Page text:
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Listen.com Pumps up Volume on Rhapsody

While it didn't garner all the hype of MusicNet or pressplay, Rhapsody, the new online music subscription service from Listen.com beat those two heavyweights -- an all other comers -- to the punch when it was launched Monday.

San Francisco's Listen.com, with backing from all of the Big 5 record companies, has been working for months on Rhapsody, which in its early incarnation will offer music lovers a package that bundles music services and features within one environment.

For example, those who subscribe to Rhapsody will be entitled to unlimited streaming on-demand playback for a flat monthly fee, free, unlimited Internet radio with access to more than 50 stations, access to editorial reviews, as well as a playlist creation and sharing option. These offerings are in keeping with what many digital music analysts have said is an important component of success for such business models -- attractive, value-added features as part of the services.

As far as specific catalog offerings, Listen.com Monday unveiled the following packages: -- "Naxos Classical" catalog for $5.95 per month; the Rhapsody "Sampler" catalog, also $5.95 per month, will give subscribers access to an music spanning multiple genres; lastly, "Sampler Plus" catalog $$7.95/month is the premium version of this and gives listeners a package that combines the two catalogs into a single subscription offering.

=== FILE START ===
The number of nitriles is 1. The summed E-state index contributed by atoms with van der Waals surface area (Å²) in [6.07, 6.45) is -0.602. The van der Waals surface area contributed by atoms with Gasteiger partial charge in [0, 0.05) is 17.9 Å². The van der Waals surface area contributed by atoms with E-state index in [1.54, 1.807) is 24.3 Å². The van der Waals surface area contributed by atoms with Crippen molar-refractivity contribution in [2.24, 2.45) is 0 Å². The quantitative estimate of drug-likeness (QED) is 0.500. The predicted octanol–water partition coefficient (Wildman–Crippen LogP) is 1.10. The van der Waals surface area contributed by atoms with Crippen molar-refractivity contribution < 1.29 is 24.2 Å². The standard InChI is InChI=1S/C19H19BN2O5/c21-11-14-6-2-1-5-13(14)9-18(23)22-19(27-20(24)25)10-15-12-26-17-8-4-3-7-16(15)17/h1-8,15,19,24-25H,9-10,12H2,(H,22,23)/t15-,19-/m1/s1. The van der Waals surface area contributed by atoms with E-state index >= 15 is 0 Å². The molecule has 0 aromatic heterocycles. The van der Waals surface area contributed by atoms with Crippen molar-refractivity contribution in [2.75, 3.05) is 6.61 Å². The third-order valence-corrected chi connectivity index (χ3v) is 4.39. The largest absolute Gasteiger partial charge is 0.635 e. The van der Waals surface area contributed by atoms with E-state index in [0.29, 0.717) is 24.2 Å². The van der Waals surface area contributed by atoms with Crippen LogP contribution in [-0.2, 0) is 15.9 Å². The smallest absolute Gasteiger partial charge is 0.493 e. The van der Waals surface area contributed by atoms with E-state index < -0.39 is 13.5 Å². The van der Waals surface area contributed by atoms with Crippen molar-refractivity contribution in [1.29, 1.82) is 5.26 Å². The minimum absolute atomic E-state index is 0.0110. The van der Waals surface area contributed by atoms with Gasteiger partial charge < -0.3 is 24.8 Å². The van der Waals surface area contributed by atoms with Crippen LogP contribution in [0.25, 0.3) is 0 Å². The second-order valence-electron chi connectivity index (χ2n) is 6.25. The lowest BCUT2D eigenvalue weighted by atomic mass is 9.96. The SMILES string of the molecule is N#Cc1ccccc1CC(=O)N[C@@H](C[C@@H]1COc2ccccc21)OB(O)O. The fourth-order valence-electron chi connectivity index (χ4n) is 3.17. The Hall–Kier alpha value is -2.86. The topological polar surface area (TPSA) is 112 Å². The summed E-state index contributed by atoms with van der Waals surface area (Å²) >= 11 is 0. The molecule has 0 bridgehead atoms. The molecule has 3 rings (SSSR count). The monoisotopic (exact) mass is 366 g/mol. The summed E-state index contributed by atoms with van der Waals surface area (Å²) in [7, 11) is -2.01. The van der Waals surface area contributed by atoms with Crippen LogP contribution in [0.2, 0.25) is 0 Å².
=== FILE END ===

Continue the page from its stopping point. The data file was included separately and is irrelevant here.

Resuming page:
Though optimized for broadband connection speeds, Rhapsody will also support users with dial-up connections. As of today, listeners can subscribe to Rhapsody or sign up for a free three-day trial via the Listen.com.

Listen.com's proud news comes a little more than two weeks after it forged an agreement to use music protected by New York's The Harry Fox Agency Inc. (HFA), -- the licensing subsidiary of The National Music Publishers' Association Inc. (NMPA). Listen.com will pay HFA an advance of up to $500,000 toward the royalties to be determined by the U.S. Copyright Office.

Indeed, MusicNet and pressplay, which are created and backed by factions of the Big 5, are scheduled to rollout this month or the next, depending on any snags. But those are just two of the bigger names in an industry that is sure to be flooded with similar ventures -- enough in fact to make heads spin (or ears bleed, if you prefer) from digital music service overload. It will be the music service providers' challenge to blow rivals away with value-added services to entice music lovers, or risk failure.

While the most talked about for sure, other music services are pending from firms such as RioPort, which will offer music in the new year through its PulseOne e-commerce service. Like Listen.com, RioPort has also tabbed the Big 5 for access to their catalogs. But the real attraction here may be its portability feature, or allowing music to be put on CDs or stored as MP3s; analysts say this is another key for the success of online music services.